The balance has a twofold effect. First, balancing the mean excitation and inhibition inputs to the cell increases the relative contribution of the fluctuations to the cell's response. Note that we find that even if exact balance is not obtained the fluctuations are not expected to be negligible relative to the mean input. Second, the exact balance reduces the stability of the homogeneous solution to the learning dynamics to fluctuations of excitatory synaptic weights in a non-homogeneous direction. Hence, it increases the sensitivity of the STDP dynamics to the structure of the excitatory input.

Our analysis was performed using the framework of simplified models of postsynaptic neural response. Although these simplified models provide a mere caricature of the rich response dynamics of a neuron to its synaptic inputs, they further our analytical understanding of the possible outcomes of Hebbian inhibitory synaptic plasticity, which cannot be achieved if the neural response dynamics need to be solved numerically. Furthermore, numerical simulations support our analytical results qualitatively beyond the framework of the simplified linear neuron model.

We introduced several additional simplifying assumptions to our model. First, we focused on temporally asymmetric Hebbian STDP for the inhibitory synapses. However, STDP rules may be highly variable and this variability may be manifested by a qualitative difference from our results. For example an anti-Hebbian STDP rule, such as depicted in Figure 1B, may generate positive feedback to the inhibitory plasticity, instead of the negative feedback reported here. Woodin et al. [49] reported a temporally symmetric STDP rule in which the learning rule acts as a coincidence detector of post- and pre-spikes, Figure 1D. This learning rule may act to shape the timing of postsynaptic cell spikes by ‘selecting’ the inhibitory inputs that fired in a specific time interval around the excitatory input. Such a mechanism would require a specific temporal correlations structure between the input inhibition and excitation.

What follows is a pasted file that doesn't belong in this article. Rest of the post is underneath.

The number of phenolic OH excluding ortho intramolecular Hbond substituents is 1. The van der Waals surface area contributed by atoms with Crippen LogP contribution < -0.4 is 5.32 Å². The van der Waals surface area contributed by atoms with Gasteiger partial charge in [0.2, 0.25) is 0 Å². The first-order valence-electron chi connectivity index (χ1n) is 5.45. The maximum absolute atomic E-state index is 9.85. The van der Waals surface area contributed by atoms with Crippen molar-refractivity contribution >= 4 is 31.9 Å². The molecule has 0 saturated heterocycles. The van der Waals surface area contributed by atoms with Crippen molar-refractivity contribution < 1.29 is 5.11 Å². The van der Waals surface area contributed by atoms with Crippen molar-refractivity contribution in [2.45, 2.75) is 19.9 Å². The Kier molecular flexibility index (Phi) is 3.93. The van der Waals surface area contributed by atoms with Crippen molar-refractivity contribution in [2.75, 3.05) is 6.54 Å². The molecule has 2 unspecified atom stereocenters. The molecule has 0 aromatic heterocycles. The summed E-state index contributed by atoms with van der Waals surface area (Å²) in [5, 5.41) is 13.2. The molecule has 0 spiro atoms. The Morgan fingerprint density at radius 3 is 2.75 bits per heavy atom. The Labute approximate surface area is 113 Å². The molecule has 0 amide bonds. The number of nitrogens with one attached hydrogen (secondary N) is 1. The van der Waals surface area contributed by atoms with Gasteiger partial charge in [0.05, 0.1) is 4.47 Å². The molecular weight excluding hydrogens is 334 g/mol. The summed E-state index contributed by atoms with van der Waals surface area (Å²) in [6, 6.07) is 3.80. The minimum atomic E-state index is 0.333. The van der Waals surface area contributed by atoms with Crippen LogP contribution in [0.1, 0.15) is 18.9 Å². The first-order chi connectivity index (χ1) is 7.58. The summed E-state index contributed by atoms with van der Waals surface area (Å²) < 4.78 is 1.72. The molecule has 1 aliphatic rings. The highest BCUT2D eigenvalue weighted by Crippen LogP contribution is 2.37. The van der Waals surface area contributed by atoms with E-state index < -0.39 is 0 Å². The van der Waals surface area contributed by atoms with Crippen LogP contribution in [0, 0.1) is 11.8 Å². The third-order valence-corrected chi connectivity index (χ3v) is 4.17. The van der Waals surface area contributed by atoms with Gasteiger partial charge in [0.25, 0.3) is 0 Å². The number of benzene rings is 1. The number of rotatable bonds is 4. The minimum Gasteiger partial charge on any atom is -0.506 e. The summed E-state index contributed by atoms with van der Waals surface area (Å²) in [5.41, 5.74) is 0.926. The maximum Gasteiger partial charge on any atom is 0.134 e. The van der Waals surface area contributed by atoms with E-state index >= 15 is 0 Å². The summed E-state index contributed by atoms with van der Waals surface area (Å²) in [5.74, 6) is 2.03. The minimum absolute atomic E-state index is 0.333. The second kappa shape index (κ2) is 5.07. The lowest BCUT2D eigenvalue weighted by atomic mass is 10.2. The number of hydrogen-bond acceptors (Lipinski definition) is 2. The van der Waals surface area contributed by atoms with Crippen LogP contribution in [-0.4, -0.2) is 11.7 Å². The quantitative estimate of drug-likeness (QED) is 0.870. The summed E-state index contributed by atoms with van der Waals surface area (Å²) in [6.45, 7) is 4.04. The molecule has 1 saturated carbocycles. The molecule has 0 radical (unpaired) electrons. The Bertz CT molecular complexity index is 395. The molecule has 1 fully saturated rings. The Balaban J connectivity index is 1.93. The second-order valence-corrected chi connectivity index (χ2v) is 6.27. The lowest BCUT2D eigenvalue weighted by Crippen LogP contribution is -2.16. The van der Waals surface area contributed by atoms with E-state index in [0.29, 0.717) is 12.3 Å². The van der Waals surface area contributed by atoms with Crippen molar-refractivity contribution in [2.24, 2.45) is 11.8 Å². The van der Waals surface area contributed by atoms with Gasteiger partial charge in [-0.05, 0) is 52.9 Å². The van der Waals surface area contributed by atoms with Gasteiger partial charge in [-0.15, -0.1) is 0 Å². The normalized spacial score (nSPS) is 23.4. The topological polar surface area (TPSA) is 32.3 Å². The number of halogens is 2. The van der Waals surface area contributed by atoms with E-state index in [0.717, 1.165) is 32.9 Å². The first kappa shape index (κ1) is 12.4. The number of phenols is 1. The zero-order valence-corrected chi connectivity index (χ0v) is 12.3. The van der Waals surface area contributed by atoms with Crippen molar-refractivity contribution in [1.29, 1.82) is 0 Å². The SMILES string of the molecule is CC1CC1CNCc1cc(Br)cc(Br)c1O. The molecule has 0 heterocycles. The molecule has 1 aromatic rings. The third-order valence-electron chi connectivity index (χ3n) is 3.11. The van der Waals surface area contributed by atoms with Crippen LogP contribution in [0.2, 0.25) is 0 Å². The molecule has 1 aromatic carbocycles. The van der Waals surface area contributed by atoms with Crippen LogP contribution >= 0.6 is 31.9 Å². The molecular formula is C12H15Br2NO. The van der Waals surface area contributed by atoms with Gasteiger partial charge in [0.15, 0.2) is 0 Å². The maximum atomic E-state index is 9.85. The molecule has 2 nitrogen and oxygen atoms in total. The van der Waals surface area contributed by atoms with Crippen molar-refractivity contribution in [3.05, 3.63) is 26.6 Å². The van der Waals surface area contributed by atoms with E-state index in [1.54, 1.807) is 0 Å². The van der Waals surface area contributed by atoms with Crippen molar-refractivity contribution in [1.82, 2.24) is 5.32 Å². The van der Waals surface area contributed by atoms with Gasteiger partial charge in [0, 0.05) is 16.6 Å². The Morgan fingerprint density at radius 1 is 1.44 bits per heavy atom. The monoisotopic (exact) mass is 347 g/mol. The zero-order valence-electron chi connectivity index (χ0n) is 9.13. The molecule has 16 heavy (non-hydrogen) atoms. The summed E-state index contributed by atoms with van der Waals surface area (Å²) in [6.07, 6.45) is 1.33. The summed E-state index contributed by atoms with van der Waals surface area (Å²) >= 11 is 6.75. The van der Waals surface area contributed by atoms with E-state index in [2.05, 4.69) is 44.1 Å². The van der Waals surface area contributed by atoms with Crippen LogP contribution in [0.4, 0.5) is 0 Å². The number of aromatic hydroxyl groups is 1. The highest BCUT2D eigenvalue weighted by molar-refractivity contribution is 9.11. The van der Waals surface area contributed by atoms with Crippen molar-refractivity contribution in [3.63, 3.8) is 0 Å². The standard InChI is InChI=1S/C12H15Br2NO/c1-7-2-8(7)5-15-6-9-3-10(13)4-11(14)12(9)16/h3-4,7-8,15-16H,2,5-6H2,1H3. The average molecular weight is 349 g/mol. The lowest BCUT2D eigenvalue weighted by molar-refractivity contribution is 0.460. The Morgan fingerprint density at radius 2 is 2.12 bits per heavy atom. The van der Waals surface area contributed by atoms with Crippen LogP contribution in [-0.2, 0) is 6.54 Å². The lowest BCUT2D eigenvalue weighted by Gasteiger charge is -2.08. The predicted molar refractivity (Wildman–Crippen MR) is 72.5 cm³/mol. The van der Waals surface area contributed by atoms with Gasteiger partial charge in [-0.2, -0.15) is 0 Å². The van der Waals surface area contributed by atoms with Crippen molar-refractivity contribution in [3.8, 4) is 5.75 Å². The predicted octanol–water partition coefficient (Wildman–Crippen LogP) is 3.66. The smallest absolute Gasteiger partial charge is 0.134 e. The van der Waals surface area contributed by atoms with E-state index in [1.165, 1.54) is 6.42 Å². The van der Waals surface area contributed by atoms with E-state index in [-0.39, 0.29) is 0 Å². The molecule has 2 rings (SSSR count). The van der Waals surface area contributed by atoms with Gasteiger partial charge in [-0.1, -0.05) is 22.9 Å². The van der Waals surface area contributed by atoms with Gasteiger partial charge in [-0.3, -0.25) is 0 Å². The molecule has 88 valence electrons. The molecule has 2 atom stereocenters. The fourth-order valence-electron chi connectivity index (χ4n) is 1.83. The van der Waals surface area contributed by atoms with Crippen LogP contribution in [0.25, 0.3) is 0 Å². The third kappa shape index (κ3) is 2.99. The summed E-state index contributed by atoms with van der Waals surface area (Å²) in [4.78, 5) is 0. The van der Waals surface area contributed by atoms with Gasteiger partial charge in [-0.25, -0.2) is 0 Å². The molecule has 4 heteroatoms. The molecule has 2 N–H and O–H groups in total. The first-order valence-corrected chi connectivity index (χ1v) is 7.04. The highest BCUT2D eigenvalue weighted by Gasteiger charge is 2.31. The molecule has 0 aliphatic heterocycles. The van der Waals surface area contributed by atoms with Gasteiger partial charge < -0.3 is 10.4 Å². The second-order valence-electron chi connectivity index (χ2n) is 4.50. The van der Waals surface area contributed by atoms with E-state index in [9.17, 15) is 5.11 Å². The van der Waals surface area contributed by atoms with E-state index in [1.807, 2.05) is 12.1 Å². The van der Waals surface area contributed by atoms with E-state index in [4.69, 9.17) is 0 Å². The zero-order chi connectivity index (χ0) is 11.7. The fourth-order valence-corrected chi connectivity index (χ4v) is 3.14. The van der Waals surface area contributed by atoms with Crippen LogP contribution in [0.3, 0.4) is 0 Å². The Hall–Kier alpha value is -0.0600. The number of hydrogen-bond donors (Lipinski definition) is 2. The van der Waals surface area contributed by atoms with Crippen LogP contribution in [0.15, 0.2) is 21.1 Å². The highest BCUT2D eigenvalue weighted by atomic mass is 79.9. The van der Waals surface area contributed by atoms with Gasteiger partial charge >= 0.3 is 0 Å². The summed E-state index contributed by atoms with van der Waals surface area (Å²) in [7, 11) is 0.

Of particular interest is the ‘thalamocortical’ circuit, in which feed forward excitatory inputs arrive directly from thalamus to cortex whereas inhibitory inputs result from a relay of the thalamic input via local (cortical) interneurons. This network architecture manifests in a rich temporal and functional (similarity of preferred stimuli) correlation structure between excitation and inhibition, which may have a significant qualitative effect on learning dynamics. However, here we assumed a very basic correlations structure between the responses of the presynaptic neurons. The investigation of the different effects of various STDP rules and the elaborate spatial and temporal correlations structure of presynaptic neuron responses is beyond the scope of the current paper. Nevertheless, this work suggests a theoretical framework for addressing these issues.

Methods

Details of numerical simulations

The leaky integrate and fire model.

We simulated learning dynamics of feed forward synaptic inputs into a single post synaptic integrate and fire cell. Following Song et al [37] and Gütig et al [42] the dynamics of the membrane potential of the postsynaptic cell, , obey:(35)
(36)
(37)